A. Over the years this question has come up with many of the home owners I have remodeled kitchens for. There are a few rules of thumb to take into account. First whenever you have the opportunity to install new cabinets where a new laminate floor is going to be installed there are problems with installing the floor under the cabinets. Most newer laminate floors are meant to be allowed to move. With varying degrees of humidity and fluctuating room temperature changes, expanding and contracting can take place and if you lock the floor under the cabinets, you will prevent the floor from doing what is natural. It would seem then that the solution would be to install the flooring up against the cabinets. However keep in mind that whenever you install the floor up against the cabinets, you will loose countertop height. That is, if your countertops were set at 36" off the floor and you install a 1/2" flooring up against the cabinets, now your countertops will be 35 1/2" from the new laminate flooring. This may not seem like much, but if you are tall, every little bit height counts. The solution that I have always used was to install plywood the same thickness as the flooring under the cabinets and then install the flooring up against the plywood edges. Now you will install a shoe mold or other molding over top of the new laminate floor, but make sure you attach the molding to the cabinets and not the floor. This again, will allow the flooring to move without restriction. With the molding installed up against the cabinets it will cover up any signs that there is plywood under the cabinets. Another thing to note is that when you install the flooring it is best to give it a little clearance from the walls and cabinets and again make sure that when you install the molding, nail it to the walls, baseboard or cabinets and not to the flooring. You can find out more about flooring installations and techniques, by clicking on the following link. Plus, check out some great flooring videos on the subject as well by clicking on the following link. I hope this will help you out. Rick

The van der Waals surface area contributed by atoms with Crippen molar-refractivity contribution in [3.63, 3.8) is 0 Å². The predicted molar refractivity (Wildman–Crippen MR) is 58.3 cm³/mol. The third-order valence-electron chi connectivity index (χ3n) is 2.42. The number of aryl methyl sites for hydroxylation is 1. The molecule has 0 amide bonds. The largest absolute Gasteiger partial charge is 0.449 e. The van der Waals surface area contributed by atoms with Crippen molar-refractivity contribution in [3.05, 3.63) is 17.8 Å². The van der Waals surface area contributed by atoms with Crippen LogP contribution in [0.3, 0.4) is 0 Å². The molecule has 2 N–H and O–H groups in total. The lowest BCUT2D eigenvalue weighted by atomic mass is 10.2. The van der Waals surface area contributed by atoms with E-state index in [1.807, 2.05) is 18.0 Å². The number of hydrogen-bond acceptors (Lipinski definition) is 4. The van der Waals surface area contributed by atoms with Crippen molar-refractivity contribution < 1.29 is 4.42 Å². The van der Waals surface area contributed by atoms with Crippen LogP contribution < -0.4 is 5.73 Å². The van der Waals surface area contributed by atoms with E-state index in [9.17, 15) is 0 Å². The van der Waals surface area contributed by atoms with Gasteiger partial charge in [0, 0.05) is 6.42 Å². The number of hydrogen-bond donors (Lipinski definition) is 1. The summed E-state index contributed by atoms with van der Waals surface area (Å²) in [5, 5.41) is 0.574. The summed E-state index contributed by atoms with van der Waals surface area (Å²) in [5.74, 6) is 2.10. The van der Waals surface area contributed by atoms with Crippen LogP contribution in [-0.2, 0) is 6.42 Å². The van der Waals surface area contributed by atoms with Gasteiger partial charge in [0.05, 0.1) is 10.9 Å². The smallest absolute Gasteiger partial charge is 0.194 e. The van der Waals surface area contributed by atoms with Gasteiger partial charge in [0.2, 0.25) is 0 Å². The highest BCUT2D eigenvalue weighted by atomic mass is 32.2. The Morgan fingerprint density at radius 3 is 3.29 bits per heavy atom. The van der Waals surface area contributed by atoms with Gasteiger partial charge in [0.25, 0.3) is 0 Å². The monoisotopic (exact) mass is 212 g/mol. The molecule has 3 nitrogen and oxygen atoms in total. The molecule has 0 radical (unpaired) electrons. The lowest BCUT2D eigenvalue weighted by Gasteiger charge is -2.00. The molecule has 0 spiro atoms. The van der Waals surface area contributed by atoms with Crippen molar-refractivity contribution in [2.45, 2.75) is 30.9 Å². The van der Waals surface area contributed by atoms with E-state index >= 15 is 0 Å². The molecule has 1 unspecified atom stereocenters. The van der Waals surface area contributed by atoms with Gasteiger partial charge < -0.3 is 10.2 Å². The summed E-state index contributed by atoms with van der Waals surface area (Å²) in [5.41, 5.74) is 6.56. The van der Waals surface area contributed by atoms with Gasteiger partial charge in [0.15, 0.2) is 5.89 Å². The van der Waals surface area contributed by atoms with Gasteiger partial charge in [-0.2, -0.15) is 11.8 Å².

1.20 What is the best method to install new vinyl flooring?

Q. I'm remodeling my kitchen. The orginal vinyl flooring is really ugly, but not really that bad shape. I want to put new vinyl flooring. What is the best method. I don't see the option of removing the old flooring but instead, putting the new floor on top of the existing. Should I just lay down 1/4 inch luan or is there a better, more professional method?